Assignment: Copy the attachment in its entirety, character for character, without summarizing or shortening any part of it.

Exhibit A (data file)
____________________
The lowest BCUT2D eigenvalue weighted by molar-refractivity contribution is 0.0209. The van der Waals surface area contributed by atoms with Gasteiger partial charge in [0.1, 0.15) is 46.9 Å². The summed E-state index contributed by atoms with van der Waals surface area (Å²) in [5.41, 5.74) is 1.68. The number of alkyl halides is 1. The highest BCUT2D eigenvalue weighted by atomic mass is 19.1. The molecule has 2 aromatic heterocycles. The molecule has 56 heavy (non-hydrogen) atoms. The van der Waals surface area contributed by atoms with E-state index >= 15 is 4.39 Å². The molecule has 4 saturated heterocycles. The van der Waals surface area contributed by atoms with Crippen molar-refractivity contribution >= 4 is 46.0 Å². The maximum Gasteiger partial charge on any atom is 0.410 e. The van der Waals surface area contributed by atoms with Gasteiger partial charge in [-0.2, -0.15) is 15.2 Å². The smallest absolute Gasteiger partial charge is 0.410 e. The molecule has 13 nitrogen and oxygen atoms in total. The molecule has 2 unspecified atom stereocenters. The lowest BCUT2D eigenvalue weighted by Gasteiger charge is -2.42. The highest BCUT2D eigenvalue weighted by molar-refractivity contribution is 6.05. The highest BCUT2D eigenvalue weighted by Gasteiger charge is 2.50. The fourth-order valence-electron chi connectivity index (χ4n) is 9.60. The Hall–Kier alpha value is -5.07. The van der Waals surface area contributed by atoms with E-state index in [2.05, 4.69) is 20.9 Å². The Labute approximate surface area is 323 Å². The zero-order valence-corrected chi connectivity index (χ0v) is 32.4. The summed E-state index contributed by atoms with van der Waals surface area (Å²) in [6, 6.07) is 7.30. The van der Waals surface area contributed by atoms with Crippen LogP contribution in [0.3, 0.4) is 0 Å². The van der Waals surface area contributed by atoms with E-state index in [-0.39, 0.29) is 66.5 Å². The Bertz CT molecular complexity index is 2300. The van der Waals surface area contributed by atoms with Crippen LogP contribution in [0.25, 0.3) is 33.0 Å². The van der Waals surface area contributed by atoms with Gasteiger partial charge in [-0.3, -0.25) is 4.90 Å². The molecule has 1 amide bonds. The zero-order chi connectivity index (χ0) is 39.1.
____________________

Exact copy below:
The lowest BCUT2D eigenvalue weighted by molar-refractivity contribution is 0.0209. The van der Waals surface area contributed by atoms with Gasteiger partial charge in [0.1, 0.15) is 46.9 Å². The summed E-state index contributed by atoms with van der Waals surface area (Å²) in [5.41, 5.74) is 1.68. The number of alkyl halides is 1. The highest BCUT2D eigenvalue weighted by atomic mass is 19.1. The molecule has 2 aromatic heterocycles. The molecule has 56 heavy (non-hydrogen) atoms. The van der Waals surface area contributed by atoms with E-state index >= 15 is 4.39 Å². The molecule has 4 saturated heterocycles. The van der Waals surface area contributed by atoms with Crippen molar-refractivity contribution >= 4 is 46.0 Å². The maximum Gasteiger partial charge on any atom is 0.410 e. The van der Waals surface area contributed by atoms with Gasteiger partial charge in [-0.2, -0.15) is 15.2 Å². The smallest absolute Gasteiger partial charge is 0.410 e. The molecule has 13 nitrogen and oxygen atoms in total. The molecule has 2 unspecified atom stereocenters. The lowest BCUT2D eigenvalue weighted by Gasteiger charge is -2.42. The highest BCUT2D eigenvalue weighted by molar-refractivity contribution is 6.05. The highest BCUT2D eigenvalue weighted by Gasteiger charge is 2.50. The fourth-order valence-electron chi connectivity index (χ4n) is 9.60. The Hall–Kier alpha value is -5.07. The van der Waals surface area contributed by atoms with E-state index in [2.05, 4.69) is 20.9 Å². The Labute approximate surface area is 323 Å². The zero-order valence-corrected chi connectivity index (χ0v) is 32.4. The summed E-state index contributed by atoms with van der Waals surface area (Å²) in [6, 6.07) is 7.30. The van der Waals surface area contributed by atoms with Crippen LogP contribution in [0.3, 0.4) is 0 Å². The van der Waals surface area contributed by atoms with E-state index in [-0.39, 0.29) is 66.5 Å². The Bertz CT molecular complexity index is 2300. The van der Waals surface area contributed by atoms with Crippen LogP contribution in [0.25, 0.3) is 33.0 Å². The van der Waals surface area contributed by atoms with Gasteiger partial charge in [-0.3, -0.25) is 4.90 Å². The molecule has 1 amide bonds. The zero-order chi connectivity index (χ0) is 39.1.